I am a New Zealand Sauvignon Blanc freak.  I admit it.  In fact, I’m proud of it.  I’ve been a freak for about a year now (longer if you ask my husband, but that’s another story) and I can honestly say I have yet to taste a NZ Sav Blanc that I would not recommend to a friend.  In just a few short years, New Zealand has established a new standard for Sauvignon Blanc and it just keeps getting better.  Richly flavored, intense, fragrant and highly acidic with flavors comparable to asparagus, lime and cut grass – New Zealand Sav Blancs are the perfect complement to a summer barbeque.

Okay, so you know I’m a fan.  Now a little more about New Zealand and why it’s become such a force to be reckoned with in the wine world.  New Zealand, two islands off the southeastern coast of Australia, is a leader in experimental winemaking techniques and sustainable farming.  Winemakers are generally free to innovate and express their personal style, with limited government regulation, thus encouraging risk-taking and experimentation.  Until the 1980’s the government restricted wine imports, thus guaranteeing local producers a stable market and encouraging new growth.  When trade agreements with Australia were expanded in 1981, growers were forced to compete with much larger markets and expand production.  The number of wineries and acerage has tripled since the early 1990’s and shows no signs of abating.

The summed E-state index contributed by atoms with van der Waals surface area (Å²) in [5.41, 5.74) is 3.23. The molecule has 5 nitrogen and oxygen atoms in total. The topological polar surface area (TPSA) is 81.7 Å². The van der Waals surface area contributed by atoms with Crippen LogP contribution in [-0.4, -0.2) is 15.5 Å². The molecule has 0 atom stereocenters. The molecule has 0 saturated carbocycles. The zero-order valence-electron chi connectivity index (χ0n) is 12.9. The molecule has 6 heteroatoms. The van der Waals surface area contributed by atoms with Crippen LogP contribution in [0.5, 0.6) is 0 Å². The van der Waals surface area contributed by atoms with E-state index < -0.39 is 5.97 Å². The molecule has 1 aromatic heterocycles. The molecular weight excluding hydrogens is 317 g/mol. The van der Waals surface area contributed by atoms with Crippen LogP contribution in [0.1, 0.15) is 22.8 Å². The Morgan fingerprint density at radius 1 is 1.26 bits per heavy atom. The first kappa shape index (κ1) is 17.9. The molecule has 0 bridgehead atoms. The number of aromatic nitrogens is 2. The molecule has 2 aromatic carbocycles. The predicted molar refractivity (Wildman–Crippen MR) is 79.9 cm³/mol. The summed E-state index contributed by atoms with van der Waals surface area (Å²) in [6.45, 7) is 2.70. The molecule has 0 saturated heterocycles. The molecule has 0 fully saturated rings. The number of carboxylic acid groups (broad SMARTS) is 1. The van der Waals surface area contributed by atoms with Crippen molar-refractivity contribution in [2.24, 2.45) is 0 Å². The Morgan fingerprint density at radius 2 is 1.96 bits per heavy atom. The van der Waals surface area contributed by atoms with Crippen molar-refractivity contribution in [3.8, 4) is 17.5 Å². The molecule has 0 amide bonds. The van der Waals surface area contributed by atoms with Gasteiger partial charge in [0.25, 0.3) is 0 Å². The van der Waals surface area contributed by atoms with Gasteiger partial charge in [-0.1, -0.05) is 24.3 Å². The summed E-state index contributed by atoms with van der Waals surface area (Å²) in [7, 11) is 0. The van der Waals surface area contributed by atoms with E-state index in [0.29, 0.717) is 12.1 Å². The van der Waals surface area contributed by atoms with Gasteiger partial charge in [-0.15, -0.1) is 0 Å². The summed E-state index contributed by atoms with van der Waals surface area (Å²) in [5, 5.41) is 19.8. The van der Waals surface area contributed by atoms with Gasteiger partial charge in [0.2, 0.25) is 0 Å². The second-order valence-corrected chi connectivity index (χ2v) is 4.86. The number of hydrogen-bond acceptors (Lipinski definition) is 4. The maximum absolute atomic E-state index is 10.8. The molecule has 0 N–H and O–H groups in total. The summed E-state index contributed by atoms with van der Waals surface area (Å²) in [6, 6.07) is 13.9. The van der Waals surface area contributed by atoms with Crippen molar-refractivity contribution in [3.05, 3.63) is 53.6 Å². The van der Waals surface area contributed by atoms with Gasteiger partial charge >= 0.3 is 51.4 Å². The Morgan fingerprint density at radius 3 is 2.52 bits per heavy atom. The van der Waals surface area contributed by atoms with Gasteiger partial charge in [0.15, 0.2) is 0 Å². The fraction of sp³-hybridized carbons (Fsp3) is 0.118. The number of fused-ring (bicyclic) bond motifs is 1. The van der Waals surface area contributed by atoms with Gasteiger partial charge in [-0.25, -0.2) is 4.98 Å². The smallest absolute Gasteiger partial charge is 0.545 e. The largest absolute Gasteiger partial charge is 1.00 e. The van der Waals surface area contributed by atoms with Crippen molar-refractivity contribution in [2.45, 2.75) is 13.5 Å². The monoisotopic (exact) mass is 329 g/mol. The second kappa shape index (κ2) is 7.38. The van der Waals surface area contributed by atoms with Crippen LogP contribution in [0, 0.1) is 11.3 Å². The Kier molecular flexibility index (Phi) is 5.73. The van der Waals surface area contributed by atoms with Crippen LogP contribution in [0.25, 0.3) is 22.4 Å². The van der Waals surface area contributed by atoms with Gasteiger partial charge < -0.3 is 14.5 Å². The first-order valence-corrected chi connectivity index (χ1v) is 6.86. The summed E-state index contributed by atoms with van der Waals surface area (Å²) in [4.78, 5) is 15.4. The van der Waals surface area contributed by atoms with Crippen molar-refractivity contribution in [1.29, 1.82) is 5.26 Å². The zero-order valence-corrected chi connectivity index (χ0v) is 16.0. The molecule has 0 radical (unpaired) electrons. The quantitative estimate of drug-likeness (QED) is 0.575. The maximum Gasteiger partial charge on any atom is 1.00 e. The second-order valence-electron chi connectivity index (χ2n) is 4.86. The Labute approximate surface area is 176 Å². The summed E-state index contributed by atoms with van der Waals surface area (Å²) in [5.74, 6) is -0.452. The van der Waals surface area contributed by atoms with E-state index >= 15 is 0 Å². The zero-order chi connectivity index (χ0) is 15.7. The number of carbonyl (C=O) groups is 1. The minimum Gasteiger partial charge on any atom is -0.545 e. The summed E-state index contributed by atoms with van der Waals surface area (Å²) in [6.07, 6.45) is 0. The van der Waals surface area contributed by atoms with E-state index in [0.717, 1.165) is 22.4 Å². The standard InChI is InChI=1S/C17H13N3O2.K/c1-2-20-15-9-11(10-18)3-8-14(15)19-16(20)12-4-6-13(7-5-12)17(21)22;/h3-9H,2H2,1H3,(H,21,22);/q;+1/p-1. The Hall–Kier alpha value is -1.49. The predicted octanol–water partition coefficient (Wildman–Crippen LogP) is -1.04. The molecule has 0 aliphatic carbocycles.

New Zealand is generally a cool climate country, with abundant rainfall.  Cold fermentation is the norm for white wines, with few being barrel aged or blended for added complexity.  Some Chardonnays and red varietals are oak aged, but the characteristic New Zealand style is clean and crisp.

About three quarters of the country’s wine is produced from white grapes. Chardonnay and Sav Blanc lead the way with Riesling, Muller-Thurgau, Gewurztraminer, Pinot Gris and Semillon produced in smaller quantities.  The North Island, which is warmer, produces more Pinot Noir, Cabernet Sauvignon and Merlot.  Pinot Noir is expected to be the wave of the future in New Zealand, rivaling the success of Shiraz in Australia.

Major North Island Regions:
In general, the North Island produces less acidic, softer wines than the South Island. Auckland: Cabernet and Merlot  flourish in the hot, humid climate here.
Kemeu River: Recently known for Chardonnay. Gisborne: Known for bulk, everyday wines and fine wines, including Chardonnay with strong peach, pineapple and melon flavors.  Gewurztraminer also grows here. Hawkes Bay: Probably the sunniest region in NZ.  Known for Chardonnay, Cabernet Sauvignon, Sauvignon Blanc and Merlot.  The Sav Blanc here is softer then the better known Marlborough Sav Blanc.  Reds are intense with strong berry flavors. Wellington/Martinborough: Pinot Noir flourishes in the cool climate here. These are some of the finest Pinots in the world, with acidity that gives them strong aging potential.  Also known for Riesling.

Major South Island Regions
Marlborough: Fresh, clean complex Sauvignon Blanc and Chardonnay produced in a variety of styles, including sparkling, each with tropical fruit flavors and high acidity levels. Riesling thrives here.  Pinot Noir is coming on strong and expected to be the future of Marlborough.  Sparkling Marlborough Pinots are fabulous! Nelson: Chardonnay with hazelnut and citrus flavors. Otago: The world’s most southerly wine region produces small yields of wines with concentration and character.  Pinot Noir and Gewurztraminer are particularly good here.

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